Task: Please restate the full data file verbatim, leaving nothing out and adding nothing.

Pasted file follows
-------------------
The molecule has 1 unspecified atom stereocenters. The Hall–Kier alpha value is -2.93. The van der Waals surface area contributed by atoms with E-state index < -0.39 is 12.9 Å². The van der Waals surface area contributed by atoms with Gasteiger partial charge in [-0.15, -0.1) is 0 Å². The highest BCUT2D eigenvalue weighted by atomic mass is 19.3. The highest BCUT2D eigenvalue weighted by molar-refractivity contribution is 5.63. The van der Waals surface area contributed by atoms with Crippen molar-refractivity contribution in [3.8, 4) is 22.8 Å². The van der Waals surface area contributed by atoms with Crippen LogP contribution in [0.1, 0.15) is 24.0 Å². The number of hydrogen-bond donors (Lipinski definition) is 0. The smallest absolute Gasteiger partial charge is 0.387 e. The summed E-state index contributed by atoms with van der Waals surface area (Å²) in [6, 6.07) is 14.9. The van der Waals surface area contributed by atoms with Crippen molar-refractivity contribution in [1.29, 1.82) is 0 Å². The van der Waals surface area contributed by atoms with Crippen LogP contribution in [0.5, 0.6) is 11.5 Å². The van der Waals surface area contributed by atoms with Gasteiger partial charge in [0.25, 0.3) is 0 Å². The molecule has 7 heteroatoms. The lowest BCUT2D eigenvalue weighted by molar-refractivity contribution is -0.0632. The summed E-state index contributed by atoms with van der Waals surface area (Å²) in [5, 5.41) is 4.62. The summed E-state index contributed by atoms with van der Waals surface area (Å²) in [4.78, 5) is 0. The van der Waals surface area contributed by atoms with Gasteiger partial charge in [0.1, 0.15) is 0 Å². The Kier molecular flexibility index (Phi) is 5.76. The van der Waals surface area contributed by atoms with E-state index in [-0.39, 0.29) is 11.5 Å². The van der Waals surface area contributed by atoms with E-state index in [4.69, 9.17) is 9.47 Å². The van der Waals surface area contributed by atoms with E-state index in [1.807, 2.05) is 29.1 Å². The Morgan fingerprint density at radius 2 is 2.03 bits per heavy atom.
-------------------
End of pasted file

The molecule has 1 unspecified atom stereocenters. The Hall–Kier alpha value is -2.93. The van der Waals surface area contributed by atoms with E-state index < -0.39 is 12.9 Å². The van der Waals surface area contributed by atoms with Gasteiger partial charge in [-0.15, -0.1) is 0 Å². The highest BCUT2D eigenvalue weighted by atomic mass is 19.3. The highest BCUT2D eigenvalue weighted by molar-refractivity contribution is 5.63. The van der Waals surface area contributed by atoms with Crippen molar-refractivity contribution in [3.8, 4) is 22.8 Å². The van der Waals surface area contributed by atoms with Crippen LogP contribution in [0.1, 0.15) is 24.0 Å². The number of hydrogen-bond donors (Lipinski definition) is 0. The smallest absolute Gasteiger partial charge is 0.387 e. The summed E-state index contributed by atoms with van der Waals surface area (Å²) in [6, 6.07) is 14.9. The van der Waals surface area contributed by atoms with Crippen molar-refractivity contribution in [1.29, 1.82) is 0 Å². The van der Waals surface area contributed by atoms with Crippen LogP contribution in [0.5, 0.6) is 11.5 Å². The van der Waals surface area contributed by atoms with Gasteiger partial charge in [0.25, 0.3) is 0 Å². The molecule has 7 heteroatoms. The lowest BCUT2D eigenvalue weighted by molar-refractivity contribution is -0.0632. The summed E-state index contributed by atoms with van der Waals surface area (Å²) in [5, 5.41) is 4.62. The summed E-state index contributed by atoms with van der Waals surface area (Å²) in [4.78, 5) is 0. The van der Waals surface area contributed by atoms with Gasteiger partial charge in [0.1, 0.15) is 0 Å². The Kier molecular flexibility index (Phi) is 5.76. The van der Waals surface area contributed by atoms with E-state index in [-0.39, 0.29) is 11.5 Å². The van der Waals surface area contributed by atoms with E-state index in [4.69, 9.17) is 9.47 Å². The van der Waals surface area contributed by atoms with E-state index in [1.807, 2.05) is 29.1 Å². The Morgan fingerprint density at radius 2 is 2.03 bits per heavy atom.